Whirling Darwish

Champion stuff... Karim Darwish of Egypt with the trophy after winning the Kolkata International squash tournament.-S. PARTONOBISH

The Egyptian, currently ranked No. 3 in the world, does justice to his reputation by winning the $35,000 PSA tournament at the Calcutta Racquet Club. Amitabha Das Sharma reports.

Squash fans in the city had a special reason to cheer the former World No. 1, Karim Darwish, at the Kolkata International tournament. After all, the arrival of one of the sport's top stars had lent credence to the rising stature of the tournament in the international calendar.

Darwish, currently ranked No. 3 in the world, did justice to his reputation by winning the $35,000 PSA tournament at the Calcutta Racquet Club recently. Though the field had no other player from World Top-10, the Egyptian had to contend with a few spirited opponents from World Top-30.

Darwish's challengers included his compatriot Omar Mosaad, ranked No. 17 in the world and seeded No. 2 in the tournament, third-seeded Ong Beng Hee of Malaysia and fourth-seeded Saurav Ghosal of India.

Ghosal, who received the news of his ranking going up by a place to World No. 23 during the tournament, reached the semifinals against Darwish.

His remarkable record in the tournament had given rise to a lot of optimism among the local fans. Ghosal had scalped the top seed and World No. 13 Adrian Grant of England to reach the semifinals of the previous edition in 2010 — a moment the Indian loves to talk about.

Ghosal, who has risen to be the best squash player from the country in the international professional circuit, put up a spirited fight against Darwish. He matched the top seed in every aspect of the game for a greater part of the contest. But, in the final analysis, what made the difference between the two was the knack of winning crucial points, and this Darwish showed in good measure to emerge triumphant.

“I am looking to play and perform better against higher-ranked players this year as I wish to get into the Top-10 in world rankings,” said Ghosal of his plans for the future.

There was enough indication of Ghosal's resolve as he overcame a shaky start against Darwish in the first game. He matched the Egyptian star point for point and went level till 9-9. But Darwish nudged ahead by winning a ‘stroke' that gave him a 10-9 lead. He then closed out the game with a low forehand smash (11-9).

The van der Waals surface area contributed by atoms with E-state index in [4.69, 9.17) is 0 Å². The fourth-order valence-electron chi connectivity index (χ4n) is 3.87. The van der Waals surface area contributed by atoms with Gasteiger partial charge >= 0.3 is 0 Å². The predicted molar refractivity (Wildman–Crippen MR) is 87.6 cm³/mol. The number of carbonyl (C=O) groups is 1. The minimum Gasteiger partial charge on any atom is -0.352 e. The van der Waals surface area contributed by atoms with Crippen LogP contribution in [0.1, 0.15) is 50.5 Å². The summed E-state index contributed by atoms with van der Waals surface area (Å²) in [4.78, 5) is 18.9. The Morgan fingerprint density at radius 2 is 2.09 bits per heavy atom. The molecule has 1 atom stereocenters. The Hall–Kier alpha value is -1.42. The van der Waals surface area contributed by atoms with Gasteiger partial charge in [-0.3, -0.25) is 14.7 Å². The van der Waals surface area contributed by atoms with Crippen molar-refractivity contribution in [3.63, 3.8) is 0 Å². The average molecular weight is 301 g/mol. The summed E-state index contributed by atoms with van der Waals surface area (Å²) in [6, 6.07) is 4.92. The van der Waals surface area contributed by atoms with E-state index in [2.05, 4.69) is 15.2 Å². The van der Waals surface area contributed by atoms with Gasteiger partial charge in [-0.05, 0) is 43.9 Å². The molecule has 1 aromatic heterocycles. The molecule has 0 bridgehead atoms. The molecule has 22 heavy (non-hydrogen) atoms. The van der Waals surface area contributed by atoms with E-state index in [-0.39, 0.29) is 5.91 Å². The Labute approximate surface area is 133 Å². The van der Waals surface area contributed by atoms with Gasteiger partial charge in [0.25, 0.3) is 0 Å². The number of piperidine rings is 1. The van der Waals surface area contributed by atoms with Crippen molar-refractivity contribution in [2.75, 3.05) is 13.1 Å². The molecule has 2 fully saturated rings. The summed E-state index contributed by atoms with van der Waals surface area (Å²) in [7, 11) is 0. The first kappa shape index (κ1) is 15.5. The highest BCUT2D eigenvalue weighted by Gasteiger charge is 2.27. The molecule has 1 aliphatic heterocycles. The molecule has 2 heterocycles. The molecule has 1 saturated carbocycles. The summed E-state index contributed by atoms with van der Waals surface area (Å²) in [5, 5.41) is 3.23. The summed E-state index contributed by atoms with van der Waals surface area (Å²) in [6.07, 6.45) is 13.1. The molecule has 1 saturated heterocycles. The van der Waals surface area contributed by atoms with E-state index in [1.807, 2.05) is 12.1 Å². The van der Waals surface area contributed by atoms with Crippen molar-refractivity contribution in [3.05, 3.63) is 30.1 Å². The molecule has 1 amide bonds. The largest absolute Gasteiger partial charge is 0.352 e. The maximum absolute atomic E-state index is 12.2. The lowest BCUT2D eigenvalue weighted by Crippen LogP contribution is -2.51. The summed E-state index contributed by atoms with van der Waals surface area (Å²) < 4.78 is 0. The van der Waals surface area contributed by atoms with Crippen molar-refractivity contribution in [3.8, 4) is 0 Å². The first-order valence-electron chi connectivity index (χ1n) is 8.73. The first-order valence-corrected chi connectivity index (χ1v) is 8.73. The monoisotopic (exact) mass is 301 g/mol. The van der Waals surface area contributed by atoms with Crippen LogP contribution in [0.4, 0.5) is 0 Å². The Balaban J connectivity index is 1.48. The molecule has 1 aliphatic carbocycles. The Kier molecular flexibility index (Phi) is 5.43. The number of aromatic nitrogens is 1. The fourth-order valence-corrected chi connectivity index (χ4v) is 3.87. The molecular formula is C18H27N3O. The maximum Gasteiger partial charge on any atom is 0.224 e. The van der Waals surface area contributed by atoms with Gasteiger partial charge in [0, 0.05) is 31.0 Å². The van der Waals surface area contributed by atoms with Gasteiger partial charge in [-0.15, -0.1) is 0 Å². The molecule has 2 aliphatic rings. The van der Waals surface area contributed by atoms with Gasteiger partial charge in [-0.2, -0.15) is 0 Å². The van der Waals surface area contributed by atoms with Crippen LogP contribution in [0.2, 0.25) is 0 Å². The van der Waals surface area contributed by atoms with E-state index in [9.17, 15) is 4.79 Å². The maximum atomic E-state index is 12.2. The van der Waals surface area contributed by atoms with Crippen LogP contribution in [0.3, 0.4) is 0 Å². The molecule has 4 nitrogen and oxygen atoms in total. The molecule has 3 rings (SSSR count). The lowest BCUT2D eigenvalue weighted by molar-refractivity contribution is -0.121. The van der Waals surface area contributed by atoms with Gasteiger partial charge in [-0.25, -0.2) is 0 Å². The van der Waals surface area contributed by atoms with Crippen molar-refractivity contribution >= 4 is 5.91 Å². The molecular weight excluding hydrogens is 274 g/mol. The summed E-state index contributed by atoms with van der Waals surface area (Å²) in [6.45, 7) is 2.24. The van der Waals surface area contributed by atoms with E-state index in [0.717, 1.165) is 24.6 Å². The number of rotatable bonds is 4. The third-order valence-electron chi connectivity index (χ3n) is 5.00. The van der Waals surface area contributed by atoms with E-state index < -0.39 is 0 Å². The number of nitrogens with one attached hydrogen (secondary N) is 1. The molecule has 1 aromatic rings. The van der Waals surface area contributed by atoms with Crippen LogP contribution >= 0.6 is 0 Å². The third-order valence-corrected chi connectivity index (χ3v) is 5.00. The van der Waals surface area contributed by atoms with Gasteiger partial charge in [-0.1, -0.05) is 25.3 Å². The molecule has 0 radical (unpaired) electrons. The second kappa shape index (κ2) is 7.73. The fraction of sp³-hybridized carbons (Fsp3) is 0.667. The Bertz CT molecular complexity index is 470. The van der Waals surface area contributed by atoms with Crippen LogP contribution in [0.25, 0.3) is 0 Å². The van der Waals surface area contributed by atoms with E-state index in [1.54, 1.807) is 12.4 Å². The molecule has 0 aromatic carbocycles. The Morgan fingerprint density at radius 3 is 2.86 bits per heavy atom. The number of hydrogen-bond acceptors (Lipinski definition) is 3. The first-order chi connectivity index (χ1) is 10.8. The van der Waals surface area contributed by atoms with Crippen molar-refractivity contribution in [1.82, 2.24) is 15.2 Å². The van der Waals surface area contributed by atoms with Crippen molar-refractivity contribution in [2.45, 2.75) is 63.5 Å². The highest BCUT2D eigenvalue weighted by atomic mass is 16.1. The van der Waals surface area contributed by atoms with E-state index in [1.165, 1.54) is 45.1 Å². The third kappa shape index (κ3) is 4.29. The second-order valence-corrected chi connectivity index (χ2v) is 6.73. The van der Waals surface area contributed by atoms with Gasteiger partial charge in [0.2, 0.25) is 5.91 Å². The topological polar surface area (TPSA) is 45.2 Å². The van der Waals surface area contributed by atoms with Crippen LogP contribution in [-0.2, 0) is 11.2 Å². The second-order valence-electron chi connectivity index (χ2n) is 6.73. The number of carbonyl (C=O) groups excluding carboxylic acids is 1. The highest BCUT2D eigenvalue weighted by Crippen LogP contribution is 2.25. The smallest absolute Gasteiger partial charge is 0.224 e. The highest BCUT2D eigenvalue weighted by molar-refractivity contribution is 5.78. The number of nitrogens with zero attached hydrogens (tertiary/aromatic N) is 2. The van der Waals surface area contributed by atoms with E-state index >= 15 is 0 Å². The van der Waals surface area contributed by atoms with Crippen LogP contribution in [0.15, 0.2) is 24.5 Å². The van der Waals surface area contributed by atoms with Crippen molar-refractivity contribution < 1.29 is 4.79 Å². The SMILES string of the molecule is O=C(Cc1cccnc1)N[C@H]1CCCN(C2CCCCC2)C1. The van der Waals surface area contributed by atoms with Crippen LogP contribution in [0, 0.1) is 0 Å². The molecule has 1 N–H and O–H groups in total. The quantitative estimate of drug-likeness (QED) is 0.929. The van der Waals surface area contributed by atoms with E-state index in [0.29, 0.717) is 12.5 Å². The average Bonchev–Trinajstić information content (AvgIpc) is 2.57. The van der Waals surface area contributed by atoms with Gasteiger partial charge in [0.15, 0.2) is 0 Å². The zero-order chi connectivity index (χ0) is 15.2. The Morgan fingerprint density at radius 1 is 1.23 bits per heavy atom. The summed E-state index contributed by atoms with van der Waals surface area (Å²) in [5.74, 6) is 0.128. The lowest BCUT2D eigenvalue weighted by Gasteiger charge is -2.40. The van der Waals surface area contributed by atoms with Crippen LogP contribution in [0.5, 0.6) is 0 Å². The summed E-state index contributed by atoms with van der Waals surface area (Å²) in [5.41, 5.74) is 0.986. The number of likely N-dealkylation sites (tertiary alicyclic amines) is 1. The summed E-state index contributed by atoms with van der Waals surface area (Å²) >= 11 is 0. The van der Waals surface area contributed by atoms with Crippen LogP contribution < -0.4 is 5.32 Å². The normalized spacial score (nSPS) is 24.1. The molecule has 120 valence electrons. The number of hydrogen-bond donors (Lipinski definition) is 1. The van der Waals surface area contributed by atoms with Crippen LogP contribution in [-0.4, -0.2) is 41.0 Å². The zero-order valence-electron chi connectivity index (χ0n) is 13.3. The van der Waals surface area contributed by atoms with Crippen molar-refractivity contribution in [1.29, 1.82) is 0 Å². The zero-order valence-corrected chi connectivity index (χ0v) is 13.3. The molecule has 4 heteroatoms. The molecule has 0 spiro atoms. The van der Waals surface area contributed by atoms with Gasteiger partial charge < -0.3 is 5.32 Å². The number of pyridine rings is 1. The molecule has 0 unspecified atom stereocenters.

The Indian came back strongly in the second game, executing sharp returns with a clever mix of smashes and sliced drops on the wall. Ghosal, who had registered commanding victories against Bradley Hindle of Malta (first round) and the World junior champion, Amr Khaled Khalifa, of Egypt (quarterfinals), impressed with his shot selection, which caught Darwish on the wrong foot more often than not.

Sourav Ghoshal... improving by leaps and bounds.-R. RAGU

Producing a series of spectacular winners, Ghosal ran up a 9-4 lead before winning the second game 11-5.

Darwish tried harder in the third game but the Indian, who had a nasty fall while trying to reach for a return, refused to give up and kept chasing the top seed. Having drawn level at 9-9, the Indian made a couple of unforced errors and hit his returns successively on the tin to give Darwish the third game (11-9) and also the psychological advantage. The Egyptian never looked back thereafter and won the fourth easily (11-4) to wrap up the match in 54 minutes.

“I am beginning to feel that I can match up to these guys,” Ghosal said later. “I am satisfied with my performance but feel that I should have been able to hold on to the later points (in the first and the third games) and that would have made a great difference,” he added.

Darwish, who had beaten Ghosal 3-0 in a tournament in Kuala Lumpur recently, was impressed with the skill and spirit of his opponent. “He played well and gave a good fight. I did not expect to win the fourth game so easily,” the Egyptian said.

While the top seed had to work overtime to keep his Indian opponent at bay, second-seeded Mosaad defeated his 19-year-old compatriot Karim Abdel Gawad in just 28 minutes in the other semifinal, making it the quickest match of the main draw. Gawad, who had upset third-seeded Ong Beng Hee in a protracted battle in the quarterfinals, failed to counter the power and accuracy of Mosaad, who played an all-court game.

In the final, Darwish justified his billing by overriding the challenge of Mosaad. It was a top-class contest, where the finesse of Darwish came up against the determination and doggedness of Mosaad.

The clash, which lasted 91 minutes, saw the top seed falling behind his tough opponent on a number of occasions, but he came back strongly each time to wipe out the deficit. Darwish, finally, won in straight games to bag the 21st title of his career.


Karim Darwish (Egypt) beat Omar Mosaad (Egypt) 12-10, 12-10, 11-4.


Karim Darwish bt Saurav Ghosal (India) 11-9, 5-11, 11-9, 11-4; Omar Mosaad bt Karim Abdel Gawad (Egypt) 11-6, 11-4, 11-4.